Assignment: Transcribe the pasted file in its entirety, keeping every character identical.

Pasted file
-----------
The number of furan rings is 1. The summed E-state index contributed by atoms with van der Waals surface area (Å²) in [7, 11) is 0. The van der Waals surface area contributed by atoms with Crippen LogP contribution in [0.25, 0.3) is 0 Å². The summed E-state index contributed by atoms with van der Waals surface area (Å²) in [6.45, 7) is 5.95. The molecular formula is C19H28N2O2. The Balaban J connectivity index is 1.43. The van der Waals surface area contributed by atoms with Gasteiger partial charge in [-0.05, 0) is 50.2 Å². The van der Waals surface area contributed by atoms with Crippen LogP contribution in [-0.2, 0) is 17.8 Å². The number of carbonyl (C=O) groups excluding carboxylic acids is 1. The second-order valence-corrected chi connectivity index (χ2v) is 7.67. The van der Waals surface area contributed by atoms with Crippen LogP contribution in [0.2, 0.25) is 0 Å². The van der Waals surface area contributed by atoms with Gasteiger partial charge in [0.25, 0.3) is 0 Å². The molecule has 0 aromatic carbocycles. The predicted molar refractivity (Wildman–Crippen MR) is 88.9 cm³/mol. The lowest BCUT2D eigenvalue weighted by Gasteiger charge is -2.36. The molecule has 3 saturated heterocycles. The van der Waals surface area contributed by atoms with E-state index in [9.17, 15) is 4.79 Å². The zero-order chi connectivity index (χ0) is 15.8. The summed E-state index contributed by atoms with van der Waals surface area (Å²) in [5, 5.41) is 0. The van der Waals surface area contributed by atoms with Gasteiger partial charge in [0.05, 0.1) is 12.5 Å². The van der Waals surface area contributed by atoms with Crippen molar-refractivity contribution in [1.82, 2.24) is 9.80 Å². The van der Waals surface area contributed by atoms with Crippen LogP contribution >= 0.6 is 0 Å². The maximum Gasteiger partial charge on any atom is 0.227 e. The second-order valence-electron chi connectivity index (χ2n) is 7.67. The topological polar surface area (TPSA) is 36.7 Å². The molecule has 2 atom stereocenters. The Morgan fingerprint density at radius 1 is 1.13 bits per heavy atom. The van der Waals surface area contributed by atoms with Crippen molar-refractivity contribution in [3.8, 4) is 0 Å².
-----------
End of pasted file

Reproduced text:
The number of furan rings is 1. The summed E-state index contributed by atoms with van der Waals surface area (Å²) in [7, 11) is 0. The van der Waals surface area contributed by atoms with Crippen LogP contribution in [0.25, 0.3) is 0 Å². The summed E-state index contributed by atoms with van der Waals surface area (Å²) in [6.45, 7) is 5.95. The molecular formula is C19H28N2O2. The Balaban J connectivity index is 1.43. The van der Waals surface area contributed by atoms with Gasteiger partial charge in [-0.05, 0) is 50.2 Å². The van der Waals surface area contributed by atoms with Crippen LogP contribution in [-0.2, 0) is 17.8 Å². The number of carbonyl (C=O) groups excluding carboxylic acids is 1. The second-order valence-corrected chi connectivity index (χ2v) is 7.67. The van der Waals surface area contributed by atoms with Crippen LogP contribution in [0.2, 0.25) is 0 Å². The van der Waals surface area contributed by atoms with Gasteiger partial charge in [0.25, 0.3) is 0 Å². The molecule has 0 aromatic carbocycles. The predicted molar refractivity (Wildman–Crippen MR) is 88.9 cm³/mol. The lowest BCUT2D eigenvalue weighted by Gasteiger charge is -2.36. The molecule has 3 saturated heterocycles. The van der Waals surface area contributed by atoms with E-state index in [9.17, 15) is 4.79 Å². The zero-order chi connectivity index (χ0) is 15.8. The summed E-state index contributed by atoms with van der Waals surface area (Å²) in [5, 5.41) is 0. The van der Waals surface area contributed by atoms with Gasteiger partial charge in [0.05, 0.1) is 12.5 Å². The van der Waals surface area contributed by atoms with Crippen molar-refractivity contribution in [1.82, 2.24) is 9.80 Å². The van der Waals surface area contributed by atoms with Crippen LogP contribution >= 0.6 is 0 Å². The maximum Gasteiger partial charge on any atom is 0.227 e. The second-order valence-electron chi connectivity index (χ2n) is 7.67. The topological polar surface area (TPSA) is 36.7 Å². The molecule has 2 atom stereocenters. The Morgan fingerprint density at radius 1 is 1.13 bits per heavy atom. The van der Waals surface area contributed by atoms with Crippen molar-refractivity contribution in [3.8, 4) is 0 Å².